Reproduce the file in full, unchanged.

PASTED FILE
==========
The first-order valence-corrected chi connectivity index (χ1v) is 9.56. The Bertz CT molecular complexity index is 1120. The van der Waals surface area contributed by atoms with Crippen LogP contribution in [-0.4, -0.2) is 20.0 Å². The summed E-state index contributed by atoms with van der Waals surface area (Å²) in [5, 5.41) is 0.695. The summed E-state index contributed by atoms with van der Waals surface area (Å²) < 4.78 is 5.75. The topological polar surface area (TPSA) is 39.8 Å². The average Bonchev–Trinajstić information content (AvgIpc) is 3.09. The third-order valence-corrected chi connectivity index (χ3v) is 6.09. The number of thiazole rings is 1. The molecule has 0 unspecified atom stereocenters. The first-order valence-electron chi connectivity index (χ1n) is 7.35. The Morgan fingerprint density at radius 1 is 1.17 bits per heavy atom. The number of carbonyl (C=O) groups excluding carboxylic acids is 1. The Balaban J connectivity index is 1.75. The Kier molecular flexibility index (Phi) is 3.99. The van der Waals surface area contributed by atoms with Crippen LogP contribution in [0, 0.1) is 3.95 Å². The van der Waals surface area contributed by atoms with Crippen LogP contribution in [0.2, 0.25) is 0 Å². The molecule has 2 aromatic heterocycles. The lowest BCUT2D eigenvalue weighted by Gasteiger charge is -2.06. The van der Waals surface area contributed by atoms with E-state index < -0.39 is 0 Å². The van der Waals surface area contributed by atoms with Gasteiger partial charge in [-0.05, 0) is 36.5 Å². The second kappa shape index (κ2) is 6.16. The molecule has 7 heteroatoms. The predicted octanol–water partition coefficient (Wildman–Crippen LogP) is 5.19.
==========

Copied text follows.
The first-order valence-corrected chi connectivity index (χ1v) is 9.56. The Bertz CT molecular complexity index is 1120. The van der Waals surface area contributed by atoms with Crippen LogP contribution in [-0.4, -0.2) is 20.0 Å². The summed E-state index contributed by atoms with van der Waals surface area (Å²) in [5, 5.41) is 0.695. The summed E-state index contributed by atoms with van der Waals surface area (Å²) < 4.78 is 5.75. The topological polar surface area (TPSA) is 39.8 Å². The average Bonchev–Trinajstić information content (AvgIpc) is 3.09. The third-order valence-corrected chi connectivity index (χ3v) is 6.09. The number of thiazole rings is 1. The molecule has 0 unspecified atom stereocenters. The first-order valence-electron chi connectivity index (χ1n) is 7.35. The Morgan fingerprint density at radius 1 is 1.17 bits per heavy atom. The number of carbonyl (C=O) groups excluding carboxylic acids is 1. The Balaban J connectivity index is 1.75. The Kier molecular flexibility index (Phi) is 3.99. The van der Waals surface area contributed by atoms with Crippen LogP contribution in [0, 0.1) is 3.95 Å². The van der Waals surface area contributed by atoms with Crippen LogP contribution in [0.2, 0.25) is 0 Å². The molecule has 2 aromatic heterocycles. The lowest BCUT2D eigenvalue weighted by Gasteiger charge is -2.06. The van der Waals surface area contributed by atoms with E-state index < -0.39 is 0 Å². The van der Waals surface area contributed by atoms with Gasteiger partial charge in [-0.05, 0) is 36.5 Å². The second kappa shape index (κ2) is 6.16. The molecule has 7 heteroatoms. The predicted octanol–water partition coefficient (Wildman–Crippen LogP) is 5.19.